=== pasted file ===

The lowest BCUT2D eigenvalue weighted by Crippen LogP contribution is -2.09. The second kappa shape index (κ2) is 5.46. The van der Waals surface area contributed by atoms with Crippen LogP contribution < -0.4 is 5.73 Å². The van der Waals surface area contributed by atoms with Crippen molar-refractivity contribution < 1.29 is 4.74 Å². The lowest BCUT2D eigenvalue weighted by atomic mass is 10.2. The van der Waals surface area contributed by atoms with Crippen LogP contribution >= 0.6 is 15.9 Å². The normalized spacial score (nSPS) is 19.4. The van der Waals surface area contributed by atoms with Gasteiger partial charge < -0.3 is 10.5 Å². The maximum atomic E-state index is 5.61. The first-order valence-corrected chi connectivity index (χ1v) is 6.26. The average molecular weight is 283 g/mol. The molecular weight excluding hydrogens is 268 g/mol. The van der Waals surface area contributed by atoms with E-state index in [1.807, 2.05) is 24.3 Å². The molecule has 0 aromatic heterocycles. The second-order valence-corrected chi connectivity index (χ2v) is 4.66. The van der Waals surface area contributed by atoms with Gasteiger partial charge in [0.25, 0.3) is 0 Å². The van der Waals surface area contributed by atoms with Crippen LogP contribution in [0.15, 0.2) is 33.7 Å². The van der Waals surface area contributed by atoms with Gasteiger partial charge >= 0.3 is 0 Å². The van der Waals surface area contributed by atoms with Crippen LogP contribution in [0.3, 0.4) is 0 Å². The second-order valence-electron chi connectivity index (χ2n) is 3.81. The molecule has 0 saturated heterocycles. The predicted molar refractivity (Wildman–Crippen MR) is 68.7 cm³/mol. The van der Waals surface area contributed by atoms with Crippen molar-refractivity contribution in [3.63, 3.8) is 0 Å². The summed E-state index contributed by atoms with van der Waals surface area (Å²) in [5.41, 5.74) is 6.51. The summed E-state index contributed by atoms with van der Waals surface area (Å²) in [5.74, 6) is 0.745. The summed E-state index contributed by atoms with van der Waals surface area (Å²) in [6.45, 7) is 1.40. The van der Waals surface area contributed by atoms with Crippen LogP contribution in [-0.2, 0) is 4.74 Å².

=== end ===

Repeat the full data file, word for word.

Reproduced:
The lowest BCUT2D eigenvalue weighted by Crippen LogP contribution is -2.09. The second kappa shape index (κ2) is 5.46. The van der Waals surface area contributed by atoms with Crippen LogP contribution < -0.4 is 5.73 Å². The van der Waals surface area contributed by atoms with Crippen molar-refractivity contribution < 1.29 is 4.74 Å². The lowest BCUT2D eigenvalue weighted by atomic mass is 10.2. The van der Waals surface area contributed by atoms with Crippen LogP contribution >= 0.6 is 15.9 Å². The normalized spacial score (nSPS) is 19.4. The van der Waals surface area contributed by atoms with Gasteiger partial charge < -0.3 is 10.5 Å². The maximum atomic E-state index is 5.61. The first-order valence-corrected chi connectivity index (χ1v) is 6.26. The average molecular weight is 283 g/mol. The molecular weight excluding hydrogens is 268 g/mol. The van der Waals surface area contributed by atoms with E-state index in [1.807, 2.05) is 24.3 Å². The molecule has 0 aromatic heterocycles. The second-order valence-corrected chi connectivity index (χ2v) is 4.66. The van der Waals surface area contributed by atoms with Gasteiger partial charge in [0.25, 0.3) is 0 Å². The van der Waals surface area contributed by atoms with Crippen LogP contribution in [0.15, 0.2) is 33.7 Å². The van der Waals surface area contributed by atoms with Gasteiger partial charge >= 0.3 is 0 Å². The van der Waals surface area contributed by atoms with Crippen LogP contribution in [0.3, 0.4) is 0 Å². The second-order valence-electron chi connectivity index (χ2n) is 3.81. The molecule has 0 saturated heterocycles. The predicted molar refractivity (Wildman–Crippen MR) is 68.7 cm³/mol. The van der Waals surface area contributed by atoms with Crippen molar-refractivity contribution in [3.63, 3.8) is 0 Å². The summed E-state index contributed by atoms with van der Waals surface area (Å²) in [5.41, 5.74) is 6.51. The summed E-state index contributed by atoms with van der Waals surface area (Å²) in [5.74, 6) is 0.745. The summed E-state index contributed by atoms with van der Waals surface area (Å²) in [6.45, 7) is 1.40. The van der Waals surface area contributed by atoms with Crippen LogP contribution in [-0.2, 0) is 4.74 Å².